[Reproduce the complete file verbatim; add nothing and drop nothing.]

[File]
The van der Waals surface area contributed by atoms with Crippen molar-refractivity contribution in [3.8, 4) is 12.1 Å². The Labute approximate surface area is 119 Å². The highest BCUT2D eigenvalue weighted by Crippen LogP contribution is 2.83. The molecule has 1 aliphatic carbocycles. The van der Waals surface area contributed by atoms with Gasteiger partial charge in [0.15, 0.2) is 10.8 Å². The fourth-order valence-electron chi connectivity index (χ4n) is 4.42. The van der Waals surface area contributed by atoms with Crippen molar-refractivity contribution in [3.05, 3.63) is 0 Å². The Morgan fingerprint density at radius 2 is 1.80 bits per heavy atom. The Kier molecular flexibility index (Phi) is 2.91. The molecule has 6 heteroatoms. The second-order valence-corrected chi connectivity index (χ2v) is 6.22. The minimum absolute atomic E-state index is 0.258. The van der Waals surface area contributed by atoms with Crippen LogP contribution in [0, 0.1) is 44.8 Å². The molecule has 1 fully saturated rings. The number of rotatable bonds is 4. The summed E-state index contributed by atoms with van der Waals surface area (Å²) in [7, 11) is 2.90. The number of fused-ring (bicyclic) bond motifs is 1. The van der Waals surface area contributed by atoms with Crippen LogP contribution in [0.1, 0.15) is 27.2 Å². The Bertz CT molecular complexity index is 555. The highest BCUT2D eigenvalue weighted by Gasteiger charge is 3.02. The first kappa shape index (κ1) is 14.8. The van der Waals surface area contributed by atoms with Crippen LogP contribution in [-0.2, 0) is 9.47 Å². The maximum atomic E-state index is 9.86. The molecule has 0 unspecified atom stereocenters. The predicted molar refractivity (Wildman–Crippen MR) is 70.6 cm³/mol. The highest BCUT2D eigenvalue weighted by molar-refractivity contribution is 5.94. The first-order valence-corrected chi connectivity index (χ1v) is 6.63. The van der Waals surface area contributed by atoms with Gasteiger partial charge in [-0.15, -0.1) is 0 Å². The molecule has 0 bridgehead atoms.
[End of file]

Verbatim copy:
The van der Waals surface area contributed by atoms with Crippen molar-refractivity contribution in [3.8, 4) is 12.1 Å². The Labute approximate surface area is 119 Å². The highest BCUT2D eigenvalue weighted by Crippen LogP contribution is 2.83. The molecule has 1 aliphatic carbocycles. The van der Waals surface area contributed by atoms with Gasteiger partial charge in [0.15, 0.2) is 10.8 Å². The fourth-order valence-electron chi connectivity index (χ4n) is 4.42. The van der Waals surface area contributed by atoms with Crippen molar-refractivity contribution in [3.05, 3.63) is 0 Å². The Morgan fingerprint density at radius 2 is 1.80 bits per heavy atom. The Kier molecular flexibility index (Phi) is 2.91. The molecule has 6 heteroatoms. The second-order valence-corrected chi connectivity index (χ2v) is 6.22. The minimum absolute atomic E-state index is 0.258. The van der Waals surface area contributed by atoms with Crippen LogP contribution in [0, 0.1) is 44.8 Å². The molecule has 1 fully saturated rings. The number of rotatable bonds is 4. The summed E-state index contributed by atoms with van der Waals surface area (Å²) in [7, 11) is 2.90. The number of fused-ring (bicyclic) bond motifs is 1. The van der Waals surface area contributed by atoms with Crippen LogP contribution in [0.1, 0.15) is 27.2 Å². The Bertz CT molecular complexity index is 555. The highest BCUT2D eigenvalue weighted by Gasteiger charge is 3.02. The first kappa shape index (κ1) is 14.8. The van der Waals surface area contributed by atoms with Crippen LogP contribution in [-0.2, 0) is 9.47 Å². The maximum atomic E-state index is 9.86. The molecule has 0 unspecified atom stereocenters. The predicted molar refractivity (Wildman–Crippen MR) is 70.6 cm³/mol. The highest BCUT2D eigenvalue weighted by molar-refractivity contribution is 5.94. The first-order valence-corrected chi connectivity index (χ1v) is 6.63. The van der Waals surface area contributed by atoms with Gasteiger partial charge in [-0.15, -0.1) is 0 Å². The molecule has 0 bridgehead atoms.